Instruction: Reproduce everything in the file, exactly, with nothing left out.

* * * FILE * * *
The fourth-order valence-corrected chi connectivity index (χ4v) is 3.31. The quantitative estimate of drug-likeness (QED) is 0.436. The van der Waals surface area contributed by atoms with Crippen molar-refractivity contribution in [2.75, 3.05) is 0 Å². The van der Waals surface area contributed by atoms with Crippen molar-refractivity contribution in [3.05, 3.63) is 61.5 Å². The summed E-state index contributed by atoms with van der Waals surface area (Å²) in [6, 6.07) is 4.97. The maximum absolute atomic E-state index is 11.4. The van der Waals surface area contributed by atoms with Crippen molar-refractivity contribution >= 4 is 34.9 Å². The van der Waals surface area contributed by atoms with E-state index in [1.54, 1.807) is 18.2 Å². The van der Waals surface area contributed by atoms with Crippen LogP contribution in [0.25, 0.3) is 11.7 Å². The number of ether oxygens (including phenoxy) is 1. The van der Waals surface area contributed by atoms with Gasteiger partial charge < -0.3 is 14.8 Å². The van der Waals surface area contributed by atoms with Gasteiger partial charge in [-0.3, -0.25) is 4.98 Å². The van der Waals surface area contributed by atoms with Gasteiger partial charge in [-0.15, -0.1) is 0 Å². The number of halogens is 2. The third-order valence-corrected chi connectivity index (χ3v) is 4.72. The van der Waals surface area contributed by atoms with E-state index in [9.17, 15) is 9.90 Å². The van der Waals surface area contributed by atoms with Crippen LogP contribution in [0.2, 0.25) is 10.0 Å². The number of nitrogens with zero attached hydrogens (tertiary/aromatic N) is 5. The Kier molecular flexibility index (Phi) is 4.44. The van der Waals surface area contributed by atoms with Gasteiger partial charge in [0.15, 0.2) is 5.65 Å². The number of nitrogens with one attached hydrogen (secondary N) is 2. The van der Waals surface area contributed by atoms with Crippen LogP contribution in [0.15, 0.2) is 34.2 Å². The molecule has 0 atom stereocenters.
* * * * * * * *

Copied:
The fourth-order valence-corrected chi connectivity index (χ4v) is 3.31. The quantitative estimate of drug-likeness (QED) is 0.436. The van der Waals surface area contributed by atoms with Crippen molar-refractivity contribution in [2.75, 3.05) is 0 Å². The van der Waals surface area contributed by atoms with Crippen molar-refractivity contribution in [3.05, 3.63) is 61.5 Å². The summed E-state index contributed by atoms with van der Waals surface area (Å²) in [6, 6.07) is 4.97. The maximum absolute atomic E-state index is 11.4. The van der Waals surface area contributed by atoms with Crippen molar-refractivity contribution >= 4 is 34.9 Å². The van der Waals surface area contributed by atoms with E-state index in [1.54, 1.807) is 18.2 Å². The van der Waals surface area contributed by atoms with Crippen LogP contribution in [0.25, 0.3) is 11.7 Å². The number of ether oxygens (including phenoxy) is 1. The van der Waals surface area contributed by atoms with Gasteiger partial charge < -0.3 is 14.8 Å². The van der Waals surface area contributed by atoms with Gasteiger partial charge in [-0.3, -0.25) is 4.98 Å². The van der Waals surface area contributed by atoms with Gasteiger partial charge in [-0.15, -0.1) is 0 Å². The number of halogens is 2. The third-order valence-corrected chi connectivity index (χ3v) is 4.72. The van der Waals surface area contributed by atoms with E-state index in [9.17, 15) is 9.90 Å². The van der Waals surface area contributed by atoms with Crippen LogP contribution in [0.2, 0.25) is 10.0 Å². The number of nitrogens with zero attached hydrogens (tertiary/aromatic N) is 5. The Kier molecular flexibility index (Phi) is 4.44. The van der Waals surface area contributed by atoms with Gasteiger partial charge in [0.15, 0.2) is 5.65 Å². The number of nitrogens with one attached hydrogen (secondary N) is 2. The van der Waals surface area contributed by atoms with Crippen LogP contribution in [0.15, 0.2) is 34.2 Å². The molecule has 0 atom stereocenters.